For example, there’s an extended original rhyming prologue, the girls enter in 1920s beach clothes and end up doing the Charleston with the smugglers to the tune of “Sweet Georgia Brown and instead of policemen, it’s the US Coast Guard in US Navy uniforms. Ukuleles abound and the Finale version of the lovely “Poor Wandering One” morphs into “Makin’ Whoopee.” There’s lots more, but you get the idea.

That said, there are some terrific voices in this cast. However, the unnecessary over-micing of both the cast and the excellent musicians tends to distort the sound. Some of the tempos on the group vocals are so fast that the lyrics are unintelligible, especially the women. On the other hand, the group vocal on the “Hail Poetry” section is wonderful.

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Sh!t. I`m in love with you again!

Reviewed by on    Musical Theatre, Ottawa Fringe 2015, Summer Theatre 2015  

Rachelle Elie is the consummate performer. Her light hearted singing sparkles with dramatic energy. She puts her face, her body her hands and even her shiny blond hair to work as she peels off her outer costume to reveal a new costume for every change of scene and then moves on to the next challenge.

Accompanied on the guitar by Luke Jackson, Elie actually tells us her life story through musical theatre (and the lyrics ar witty and captivating)  especially the evolution of her experiences with love and sex. . Beginning as a wide eyed , innocent young girls kept in tow by a very strict catholic franco-haitian father she moves through all the nuances of her relationships with men. Even the most scrungy parts that evolve into the disillusion and bitterness of the later years, are all filtered through the lovely glow of Disney-like musical theatre for adults, full of fun and joyous, or not so joyous sex, and lyrics that always find the humour in the most despairing moments.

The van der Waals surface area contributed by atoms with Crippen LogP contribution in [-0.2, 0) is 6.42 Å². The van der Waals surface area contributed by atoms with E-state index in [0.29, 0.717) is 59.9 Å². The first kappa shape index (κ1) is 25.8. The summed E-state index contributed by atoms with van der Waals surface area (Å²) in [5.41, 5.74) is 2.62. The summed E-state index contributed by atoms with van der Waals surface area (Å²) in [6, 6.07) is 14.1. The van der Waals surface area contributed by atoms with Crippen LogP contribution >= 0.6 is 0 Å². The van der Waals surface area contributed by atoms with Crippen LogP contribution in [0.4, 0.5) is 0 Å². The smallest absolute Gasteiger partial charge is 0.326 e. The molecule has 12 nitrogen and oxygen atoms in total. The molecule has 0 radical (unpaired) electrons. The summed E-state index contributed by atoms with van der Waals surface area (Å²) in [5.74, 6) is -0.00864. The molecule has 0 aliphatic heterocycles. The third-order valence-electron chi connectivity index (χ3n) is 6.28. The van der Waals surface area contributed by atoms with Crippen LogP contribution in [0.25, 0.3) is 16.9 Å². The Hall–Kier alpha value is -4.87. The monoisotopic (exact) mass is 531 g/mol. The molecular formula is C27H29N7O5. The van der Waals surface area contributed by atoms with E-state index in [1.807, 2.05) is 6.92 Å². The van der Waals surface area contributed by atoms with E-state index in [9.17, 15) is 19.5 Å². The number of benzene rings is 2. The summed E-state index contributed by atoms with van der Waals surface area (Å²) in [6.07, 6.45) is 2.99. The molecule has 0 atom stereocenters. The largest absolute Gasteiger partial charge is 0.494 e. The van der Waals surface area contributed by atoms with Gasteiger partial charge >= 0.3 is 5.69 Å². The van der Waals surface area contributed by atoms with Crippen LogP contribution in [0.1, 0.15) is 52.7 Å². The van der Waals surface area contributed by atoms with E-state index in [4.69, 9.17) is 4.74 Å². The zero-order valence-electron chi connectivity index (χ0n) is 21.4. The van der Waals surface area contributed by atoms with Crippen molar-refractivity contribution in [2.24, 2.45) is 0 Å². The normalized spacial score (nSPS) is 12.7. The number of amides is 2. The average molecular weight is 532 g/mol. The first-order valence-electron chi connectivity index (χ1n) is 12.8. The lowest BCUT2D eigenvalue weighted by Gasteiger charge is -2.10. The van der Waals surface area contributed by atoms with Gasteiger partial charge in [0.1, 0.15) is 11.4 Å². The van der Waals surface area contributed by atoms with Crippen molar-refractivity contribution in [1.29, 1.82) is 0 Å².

Elie is a very talented performer. She has a great gift for accents and a greater gift for bringing to life a story that is not always pleasant but that always finds gentle humour in human relations. The raunchy explicit becomes natural human behaviour the gives us a jolt. A darling of a show, a show that will make you giggle a lot and you will leave feeling good and loving the  performer.

Sh!t I’m in love with you again in the Courtroom (Arts Court)

Sh!t. I’m in love with you again! , lyrics and interpretation by Rachelle Elie, directed by Rachelle Elie, Music and lyrics by Luke Jackson,

Inclusion at heart of high energy production of “Hairspray”.

Reviewed by on    Community Theatre, Musical Theatre  

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Photo: Modella Media